This morning, I switched on to Aljazeera and found myself in the midst of a discussion of rape in South Africa. The interviewer was talking to a former rapist, one who as a boy had taken part in the gang rape of a girl at school. The former rapist has now become an anti-rape activist. From the discussion, I learned that boys rape in order to prove their manhood and their main targets are girls who appear to be superior. This man had taken part in the gang rape because the girl was a good student, superior to the boys who raped her. Now, in democratic South Africa, we have the phenomenon of corrective rape: gang rape of lesbian women to make them straight.
South Africa seems to be the rape centre of the world; if I recall correctly, a rape of a woman occurs every eight minutes, the rape of a child every three minutes. One in four men in South Africa are rapists according to statistics.
Some people believe that Black men are prone to rape. To go back to what the Black man in the Aljazeera programme said, something to the effect that Black men rape to prove their manhood, we have to ask where this comes from. Is it cultural? If it is cultural it indicates that women are not regarded as human but rather as commodities. And since South Africa is the epicentre of rape, it means that a constitution that speaks of gender equity does not reflect the reality on the ground. Rapists, because they regard women as inferior, feel justified in abusing them. So women, who are successful and rise above them, are a huge threat to their manhood. And women, who are independent of them, such as lesbians, are an even worse threat; they feel impelled to wave their penises at them to overcome inherent feelings of impotence.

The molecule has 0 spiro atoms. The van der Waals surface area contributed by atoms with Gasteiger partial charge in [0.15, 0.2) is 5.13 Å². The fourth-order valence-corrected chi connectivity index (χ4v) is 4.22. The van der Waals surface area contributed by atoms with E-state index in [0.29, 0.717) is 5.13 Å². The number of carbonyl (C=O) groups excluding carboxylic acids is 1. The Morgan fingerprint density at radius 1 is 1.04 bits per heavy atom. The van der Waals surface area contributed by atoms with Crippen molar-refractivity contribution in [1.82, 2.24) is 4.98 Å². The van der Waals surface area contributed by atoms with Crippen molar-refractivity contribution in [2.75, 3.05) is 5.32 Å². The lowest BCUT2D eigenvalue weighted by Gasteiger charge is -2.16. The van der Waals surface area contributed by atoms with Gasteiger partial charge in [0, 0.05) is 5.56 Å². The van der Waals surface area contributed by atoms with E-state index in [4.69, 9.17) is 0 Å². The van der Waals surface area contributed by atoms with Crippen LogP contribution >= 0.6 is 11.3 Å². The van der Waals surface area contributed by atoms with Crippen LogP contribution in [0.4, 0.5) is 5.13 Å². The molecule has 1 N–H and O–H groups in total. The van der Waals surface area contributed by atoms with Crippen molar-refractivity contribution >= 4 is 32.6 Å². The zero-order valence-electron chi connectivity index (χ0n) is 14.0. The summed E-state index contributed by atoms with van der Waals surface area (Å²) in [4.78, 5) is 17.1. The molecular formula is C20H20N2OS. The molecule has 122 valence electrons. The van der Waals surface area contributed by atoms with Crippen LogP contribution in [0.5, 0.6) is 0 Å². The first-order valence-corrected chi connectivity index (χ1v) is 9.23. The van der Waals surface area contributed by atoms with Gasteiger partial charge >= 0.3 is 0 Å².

Rape is a crime that reflects masculine impotence. That is why it is often done in gangs; rapists need the complicity of the group. Men who feel disempowered, rape in order to give them a sense of power. But rape, like a drug, is ephemeral and brings satisfaction only in the moment. Somewhere deep inside and unacknowledged, rapists know it is cowardly and unmanly – a demonstration of a lack of manhood. “Real men, don’t rape.”
Disempowerment comes from many things: patriarchal traditions, poverty, unemployment, prejudice, racism and the imposition of counter-cultural values. Rape is a symptom of deep dysfunction in our society.